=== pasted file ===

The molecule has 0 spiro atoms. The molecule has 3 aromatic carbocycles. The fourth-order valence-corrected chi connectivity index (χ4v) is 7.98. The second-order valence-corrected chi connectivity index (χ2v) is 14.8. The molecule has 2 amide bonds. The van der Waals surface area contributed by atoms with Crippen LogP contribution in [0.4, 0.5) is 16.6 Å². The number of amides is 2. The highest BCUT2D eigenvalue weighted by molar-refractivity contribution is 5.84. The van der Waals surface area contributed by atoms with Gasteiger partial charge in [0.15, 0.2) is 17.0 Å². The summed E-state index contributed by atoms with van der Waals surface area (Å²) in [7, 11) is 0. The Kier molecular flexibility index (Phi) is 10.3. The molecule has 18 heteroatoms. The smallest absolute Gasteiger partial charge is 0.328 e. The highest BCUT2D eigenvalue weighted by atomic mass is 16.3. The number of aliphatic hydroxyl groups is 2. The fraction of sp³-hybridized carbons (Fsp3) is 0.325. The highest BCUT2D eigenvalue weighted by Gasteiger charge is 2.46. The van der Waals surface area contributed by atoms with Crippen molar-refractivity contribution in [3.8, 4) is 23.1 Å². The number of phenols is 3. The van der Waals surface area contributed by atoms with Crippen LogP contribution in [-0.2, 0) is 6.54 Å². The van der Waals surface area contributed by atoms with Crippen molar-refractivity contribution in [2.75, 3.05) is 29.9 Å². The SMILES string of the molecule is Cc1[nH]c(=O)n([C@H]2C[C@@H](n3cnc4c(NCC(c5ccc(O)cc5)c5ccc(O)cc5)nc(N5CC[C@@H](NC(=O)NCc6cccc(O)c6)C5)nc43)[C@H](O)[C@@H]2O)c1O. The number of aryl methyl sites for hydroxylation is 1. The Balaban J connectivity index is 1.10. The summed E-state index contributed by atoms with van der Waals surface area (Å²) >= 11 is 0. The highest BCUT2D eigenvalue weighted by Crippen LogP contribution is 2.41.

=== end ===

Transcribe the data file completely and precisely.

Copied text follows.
The molecule has 0 spiro atoms. The molecule has 3 aromatic carbocycles. The fourth-order valence-corrected chi connectivity index (χ4v) is 7.98. The second-order valence-corrected chi connectivity index (χ2v) is 14.8. The molecule has 2 amide bonds. The van der Waals surface area contributed by atoms with Crippen LogP contribution in [0.4, 0.5) is 16.6 Å². The number of amides is 2. The highest BCUT2D eigenvalue weighted by molar-refractivity contribution is 5.84. The van der Waals surface area contributed by atoms with Gasteiger partial charge in [0.15, 0.2) is 17.0 Å². The summed E-state index contributed by atoms with van der Waals surface area (Å²) in [7, 11) is 0. The Kier molecular flexibility index (Phi) is 10.3. The molecule has 18 heteroatoms. The smallest absolute Gasteiger partial charge is 0.328 e. The highest BCUT2D eigenvalue weighted by atomic mass is 16.3. The number of aliphatic hydroxyl groups is 2. The fraction of sp³-hybridized carbons (Fsp3) is 0.325. The highest BCUT2D eigenvalue weighted by Gasteiger charge is 2.46. The van der Waals surface area contributed by atoms with Crippen molar-refractivity contribution in [3.8, 4) is 23.1 Å². The number of phenols is 3. The van der Waals surface area contributed by atoms with Crippen LogP contribution in [-0.2, 0) is 6.54 Å². The van der Waals surface area contributed by atoms with Crippen molar-refractivity contribution in [2.75, 3.05) is 29.9 Å². The SMILES string of the molecule is Cc1[nH]c(=O)n([C@H]2C[C@@H](n3cnc4c(NCC(c5ccc(O)cc5)c5ccc(O)cc5)nc(N5CC[C@@H](NC(=O)NCc6cccc(O)c6)C5)nc43)[C@H](O)[C@@H]2O)c1O. The number of aryl methyl sites for hydroxylation is 1. The Balaban J connectivity index is 1.10. The summed E-state index contributed by atoms with van der Waals surface area (Å²) >= 11 is 0. The highest BCUT2D eigenvalue weighted by Crippen LogP contribution is 2.41.